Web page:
“Labour looks almost certain to oppose the bill after justice spokesman Charles Chauvel had his first look at the draft.
“There’s no undertaking about avoiding urgency or going to a select committee, and the bill itself goes much further than anything we’ve been lead to believe,””
I want to see Labour stick to its guns. We thought this law would individually target one Supreme Court case and put it on ice. An unprecedented abuse of the rule of law and separation of powers. How can it be worse?
“The bill would legalise all police use of video surveillance on private property, even if a search warrant had not been issued, as long as the “search” would have been lawful without planting a hidden camera”
Jesus, that’s terrible. There’s a reason we require agents of the State to have positive authority for their actions – eg search warrants. Under this law, if the police record you on your private property or someone else’s, that will be legal unless you can prove that they couldn’t have gotten a search warrant for their search. Rather than the State’s agents having to provide prove they have the authority to search and surveill you, it will be on you to hire a lawyer, go to court, and prove that they couldn’t have gotten that authority had they tried to. Which we all know amounts to carte blanche for the Police to do whatever they want. It seems that the ends justify the means and the rule of law can go fuck itself in the Nats’ mind. Chris Finlayson should resign for even proposing such a heinous law.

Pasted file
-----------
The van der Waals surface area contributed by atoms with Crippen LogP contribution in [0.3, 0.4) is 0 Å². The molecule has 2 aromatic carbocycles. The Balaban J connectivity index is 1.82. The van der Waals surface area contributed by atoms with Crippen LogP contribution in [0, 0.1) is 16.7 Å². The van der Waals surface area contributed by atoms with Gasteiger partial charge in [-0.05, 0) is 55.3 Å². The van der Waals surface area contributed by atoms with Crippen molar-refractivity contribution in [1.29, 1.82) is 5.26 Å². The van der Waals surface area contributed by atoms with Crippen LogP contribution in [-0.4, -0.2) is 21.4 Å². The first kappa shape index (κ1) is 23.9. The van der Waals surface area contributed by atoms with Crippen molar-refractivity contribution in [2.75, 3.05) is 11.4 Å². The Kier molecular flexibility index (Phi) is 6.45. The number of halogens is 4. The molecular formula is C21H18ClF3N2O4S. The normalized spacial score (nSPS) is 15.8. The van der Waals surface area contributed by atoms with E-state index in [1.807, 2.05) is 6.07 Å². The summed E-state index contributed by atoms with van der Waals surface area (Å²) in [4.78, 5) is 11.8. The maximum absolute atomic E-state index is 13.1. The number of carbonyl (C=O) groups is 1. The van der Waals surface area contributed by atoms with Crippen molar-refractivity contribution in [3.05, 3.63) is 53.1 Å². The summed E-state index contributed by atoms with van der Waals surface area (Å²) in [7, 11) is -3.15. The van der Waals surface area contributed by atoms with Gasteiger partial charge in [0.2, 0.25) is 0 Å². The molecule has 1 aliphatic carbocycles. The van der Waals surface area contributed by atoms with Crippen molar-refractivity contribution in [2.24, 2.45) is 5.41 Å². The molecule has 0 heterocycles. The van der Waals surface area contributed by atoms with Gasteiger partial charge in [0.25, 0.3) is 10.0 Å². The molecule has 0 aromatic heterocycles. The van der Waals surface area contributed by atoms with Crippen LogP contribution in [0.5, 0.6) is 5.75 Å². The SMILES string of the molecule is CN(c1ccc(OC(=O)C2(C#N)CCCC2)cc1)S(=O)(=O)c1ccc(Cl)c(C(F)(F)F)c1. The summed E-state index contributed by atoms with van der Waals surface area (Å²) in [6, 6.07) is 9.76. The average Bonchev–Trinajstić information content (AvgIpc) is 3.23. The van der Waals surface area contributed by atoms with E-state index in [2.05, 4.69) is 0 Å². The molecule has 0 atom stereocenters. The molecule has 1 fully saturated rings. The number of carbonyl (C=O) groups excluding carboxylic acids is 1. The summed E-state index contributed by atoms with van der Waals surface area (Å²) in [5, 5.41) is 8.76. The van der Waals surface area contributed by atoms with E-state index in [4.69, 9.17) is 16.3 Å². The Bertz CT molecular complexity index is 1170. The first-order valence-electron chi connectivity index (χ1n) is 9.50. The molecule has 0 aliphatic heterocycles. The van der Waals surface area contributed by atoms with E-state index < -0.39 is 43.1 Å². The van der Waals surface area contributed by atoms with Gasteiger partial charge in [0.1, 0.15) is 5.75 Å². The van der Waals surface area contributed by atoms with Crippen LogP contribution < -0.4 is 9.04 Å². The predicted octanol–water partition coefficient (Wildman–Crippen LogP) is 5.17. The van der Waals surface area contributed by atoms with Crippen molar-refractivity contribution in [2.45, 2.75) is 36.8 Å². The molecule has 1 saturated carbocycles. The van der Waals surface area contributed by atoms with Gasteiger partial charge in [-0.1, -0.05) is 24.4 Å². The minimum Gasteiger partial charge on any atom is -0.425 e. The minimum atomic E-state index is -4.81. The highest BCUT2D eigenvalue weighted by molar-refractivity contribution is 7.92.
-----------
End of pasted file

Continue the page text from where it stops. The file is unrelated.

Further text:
“Mr Key’s claim that serious criminals could get away with breaking the law continued to be questioned, in light of a clause in the Evidence Act that empowers a judge to allow illegally-obtained evidence on a case-by-case basis.”
We can expect Key to be true to form on this. He will simply refuse to engage. He has his spin line; the facts don’t enter into it.
“An alternative solution emerged yesterday: to remove the clauses in the Search and Surveillance Bill relevant to video tracking, and insert them into existing law until the whole bill can be passed. The clauses, which have broad support and have passed select committee scrutiny, would make police use of cameras legal with a search warrant for investigating crimes punishable by seven years’ jail or more, and for firearms offences.”
Why isn’t the government just doing what it could have done any time in the past year and pass the Search and Surveillance Bill or, at least, the relevant clauses?
It’s clear that this is about more than fixing a hole in the law that was well known but which the Policy chose to ignore. It’s an anti-democratic power grab in the tradition of Ecan, CERA, the Supercity, and the RWC Enabling Act.